Why it’s not good enough is a bit of a complicated question, but it has to do with alternative opportunities for capital. Based on a bunch of assumptions, the city’s consultant concludes that a reasonable investor would be willing to pony up $220 million to build this project . . . not the near $300 million our current estimate is. Our public assistance isn’t what’s required to break even . . . it’s what’s required for the investor to get his 13% return.
I don’t know about your 401k, but I’m not getting 13%.
Anyway, let’s get into what the $158 million really is.
Transit Occupancy Tax (TOT) is a relatively painless way for a government agency to make money. We tax people who come to the city to spend money because they can’t vote. If you’re a guest in our town, we’re gonna rake you over the coals as much as we can . . . so long as you don’t decide to go somewhere else instead.
In our case, we’ve got a pretty solid anchor in Disneyland. People are willing to come to Anaheim and spend large amounts of money, including at the gate, for a family friendly location. We can capitalize on their fun times by extracting additional tax revenue while providing temporary and limited government service. TOT has to be pretty high to chase them to a neighboring city to save a buck and even higher to chase them all the way to Florida to see that other magic kingdom.
So, the TOT is really a way of funding your libraries, fire and police, parks, and infrastructure while avoiding increases in sales and property tax. Less TOT means either higher taxes or less service.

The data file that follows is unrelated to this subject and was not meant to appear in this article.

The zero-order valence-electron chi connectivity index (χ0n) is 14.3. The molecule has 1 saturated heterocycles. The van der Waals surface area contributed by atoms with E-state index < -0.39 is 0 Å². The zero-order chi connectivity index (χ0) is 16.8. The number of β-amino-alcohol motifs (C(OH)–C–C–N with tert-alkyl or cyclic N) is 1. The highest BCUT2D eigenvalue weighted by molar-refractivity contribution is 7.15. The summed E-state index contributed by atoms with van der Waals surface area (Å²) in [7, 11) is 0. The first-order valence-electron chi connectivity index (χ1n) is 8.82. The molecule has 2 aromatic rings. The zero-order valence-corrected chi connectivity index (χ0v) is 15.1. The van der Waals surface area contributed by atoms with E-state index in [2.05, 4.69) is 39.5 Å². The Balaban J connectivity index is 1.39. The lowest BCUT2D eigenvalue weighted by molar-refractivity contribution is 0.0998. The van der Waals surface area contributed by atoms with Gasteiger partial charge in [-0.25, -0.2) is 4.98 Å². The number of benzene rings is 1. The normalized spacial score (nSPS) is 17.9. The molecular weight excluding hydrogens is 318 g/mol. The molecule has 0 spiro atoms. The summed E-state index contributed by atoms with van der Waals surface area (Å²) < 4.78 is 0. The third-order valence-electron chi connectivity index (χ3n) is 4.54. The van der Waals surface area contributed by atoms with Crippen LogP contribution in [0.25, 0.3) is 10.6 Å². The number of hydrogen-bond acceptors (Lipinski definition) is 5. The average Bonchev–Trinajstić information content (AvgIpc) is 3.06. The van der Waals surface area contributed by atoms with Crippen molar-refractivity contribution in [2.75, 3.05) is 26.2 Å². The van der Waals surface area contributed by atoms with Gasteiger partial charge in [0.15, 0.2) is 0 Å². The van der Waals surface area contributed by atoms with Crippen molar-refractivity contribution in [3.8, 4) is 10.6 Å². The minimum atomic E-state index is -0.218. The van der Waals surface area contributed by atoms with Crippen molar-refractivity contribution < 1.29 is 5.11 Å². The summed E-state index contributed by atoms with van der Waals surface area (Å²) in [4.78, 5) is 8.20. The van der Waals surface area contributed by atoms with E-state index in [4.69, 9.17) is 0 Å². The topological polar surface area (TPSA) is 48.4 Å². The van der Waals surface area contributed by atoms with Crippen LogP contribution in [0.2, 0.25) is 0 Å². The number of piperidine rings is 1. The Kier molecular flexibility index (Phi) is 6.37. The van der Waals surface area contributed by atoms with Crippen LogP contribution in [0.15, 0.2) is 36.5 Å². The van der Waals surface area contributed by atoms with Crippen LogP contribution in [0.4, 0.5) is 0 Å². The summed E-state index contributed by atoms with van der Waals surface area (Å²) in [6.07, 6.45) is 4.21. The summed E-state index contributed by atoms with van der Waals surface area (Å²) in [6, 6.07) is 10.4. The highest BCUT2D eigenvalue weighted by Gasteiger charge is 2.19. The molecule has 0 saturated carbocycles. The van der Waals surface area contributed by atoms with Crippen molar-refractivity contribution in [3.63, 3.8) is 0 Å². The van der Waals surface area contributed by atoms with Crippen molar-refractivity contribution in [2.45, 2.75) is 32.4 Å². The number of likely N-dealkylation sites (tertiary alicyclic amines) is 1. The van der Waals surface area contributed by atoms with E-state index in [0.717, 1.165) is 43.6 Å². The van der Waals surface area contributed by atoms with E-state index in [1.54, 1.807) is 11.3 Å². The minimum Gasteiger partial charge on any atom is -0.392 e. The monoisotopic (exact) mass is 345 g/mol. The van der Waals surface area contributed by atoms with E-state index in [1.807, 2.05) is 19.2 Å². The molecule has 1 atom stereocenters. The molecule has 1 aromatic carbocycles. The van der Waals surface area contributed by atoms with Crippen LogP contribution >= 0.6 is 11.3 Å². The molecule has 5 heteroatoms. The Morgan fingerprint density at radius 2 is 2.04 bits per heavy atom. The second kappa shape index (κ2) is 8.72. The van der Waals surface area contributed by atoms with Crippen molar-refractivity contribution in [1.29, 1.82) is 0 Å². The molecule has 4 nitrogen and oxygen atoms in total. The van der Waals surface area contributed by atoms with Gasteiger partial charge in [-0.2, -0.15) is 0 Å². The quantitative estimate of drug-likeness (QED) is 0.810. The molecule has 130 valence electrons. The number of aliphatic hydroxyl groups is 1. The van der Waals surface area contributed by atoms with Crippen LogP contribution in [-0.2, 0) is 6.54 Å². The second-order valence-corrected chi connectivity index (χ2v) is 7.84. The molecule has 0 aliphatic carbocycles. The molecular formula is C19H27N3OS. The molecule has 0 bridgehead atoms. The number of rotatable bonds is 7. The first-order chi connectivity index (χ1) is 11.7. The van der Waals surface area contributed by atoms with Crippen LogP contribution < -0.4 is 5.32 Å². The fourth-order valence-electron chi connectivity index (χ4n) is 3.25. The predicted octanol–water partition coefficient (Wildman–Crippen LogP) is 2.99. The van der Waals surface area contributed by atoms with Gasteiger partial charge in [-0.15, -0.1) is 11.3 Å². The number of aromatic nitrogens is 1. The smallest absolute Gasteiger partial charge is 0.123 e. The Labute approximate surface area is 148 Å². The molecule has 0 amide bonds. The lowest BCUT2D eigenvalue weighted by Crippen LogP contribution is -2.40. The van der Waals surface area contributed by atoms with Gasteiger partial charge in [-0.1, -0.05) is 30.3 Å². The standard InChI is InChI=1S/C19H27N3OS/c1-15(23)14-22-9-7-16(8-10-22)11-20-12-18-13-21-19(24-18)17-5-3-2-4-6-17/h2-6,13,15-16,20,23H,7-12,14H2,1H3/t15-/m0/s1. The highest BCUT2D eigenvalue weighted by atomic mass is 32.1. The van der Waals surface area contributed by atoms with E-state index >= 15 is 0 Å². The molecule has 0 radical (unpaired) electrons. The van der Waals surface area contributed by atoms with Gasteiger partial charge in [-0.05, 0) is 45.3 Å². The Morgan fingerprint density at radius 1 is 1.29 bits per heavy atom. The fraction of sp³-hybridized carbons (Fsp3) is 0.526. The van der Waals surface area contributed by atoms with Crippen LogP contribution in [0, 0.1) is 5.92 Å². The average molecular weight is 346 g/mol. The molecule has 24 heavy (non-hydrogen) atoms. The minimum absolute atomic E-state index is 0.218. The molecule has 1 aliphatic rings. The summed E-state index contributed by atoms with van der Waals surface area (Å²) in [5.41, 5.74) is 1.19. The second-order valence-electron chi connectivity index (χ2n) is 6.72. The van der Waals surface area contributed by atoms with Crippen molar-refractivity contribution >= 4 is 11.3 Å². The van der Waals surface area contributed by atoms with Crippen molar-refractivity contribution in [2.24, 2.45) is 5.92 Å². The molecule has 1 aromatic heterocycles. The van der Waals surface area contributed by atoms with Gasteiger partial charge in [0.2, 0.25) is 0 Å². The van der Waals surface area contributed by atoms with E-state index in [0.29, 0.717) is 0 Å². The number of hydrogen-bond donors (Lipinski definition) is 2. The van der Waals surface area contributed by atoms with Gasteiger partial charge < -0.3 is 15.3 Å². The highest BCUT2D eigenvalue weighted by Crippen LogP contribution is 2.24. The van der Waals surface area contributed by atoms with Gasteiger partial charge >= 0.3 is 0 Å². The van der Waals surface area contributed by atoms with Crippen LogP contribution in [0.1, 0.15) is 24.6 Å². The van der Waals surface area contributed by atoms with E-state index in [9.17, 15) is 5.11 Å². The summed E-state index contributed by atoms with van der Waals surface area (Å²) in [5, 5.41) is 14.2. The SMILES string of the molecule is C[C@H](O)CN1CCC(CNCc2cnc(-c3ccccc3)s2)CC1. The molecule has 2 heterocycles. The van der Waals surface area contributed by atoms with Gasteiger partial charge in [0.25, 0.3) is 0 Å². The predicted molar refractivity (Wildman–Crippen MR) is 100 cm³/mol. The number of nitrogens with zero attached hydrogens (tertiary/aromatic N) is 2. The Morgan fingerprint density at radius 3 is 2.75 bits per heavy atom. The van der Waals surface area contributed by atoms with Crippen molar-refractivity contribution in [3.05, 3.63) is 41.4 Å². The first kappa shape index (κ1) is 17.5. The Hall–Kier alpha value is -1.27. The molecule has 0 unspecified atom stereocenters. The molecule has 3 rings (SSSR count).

What we have to be very careful with is how we’re using the term “less”.
There’s some confusion as to whose money the $158 million is. Today, it doesn’t exist, so it doesn’t belong to anyone. Well, that’s not true. It belongs to you, the taxpayer.
Any allocation of money from the General Fund ought to have the consent of the public. The idea being perpetrated by some that because this funding was never specifically assigned to police, fire, parks, or the library it doesn’t qualify as a diversion is absurd. It’s not “less” because it never was.
No, that’s not absurd. It’s stupid. Someone who tells you that we’re not taking books out of kids’ hands because that money isn’t coming out of the library’s budget thinks you’re pretty damn dumb. Handing a developer $158 million dollars to increase his profit margin is absolutely taking money away from fire, police, libraries, and parks. Don’t believe anyone who tells you otherwise.
Finally, let’s talk about public incentive for private projects and a third kind of stupid.
The idea behind a tax is that everyone pays their fair share in exchange for equal access to public benefit. Reality often helps us define what “fair” means, and for most of us our exposure to this is in terms of progressive income brackets. Other taxes are uniformly applied, like sales and property tax. Everyone pays the same rate, which can go up and down based upon how much one spends.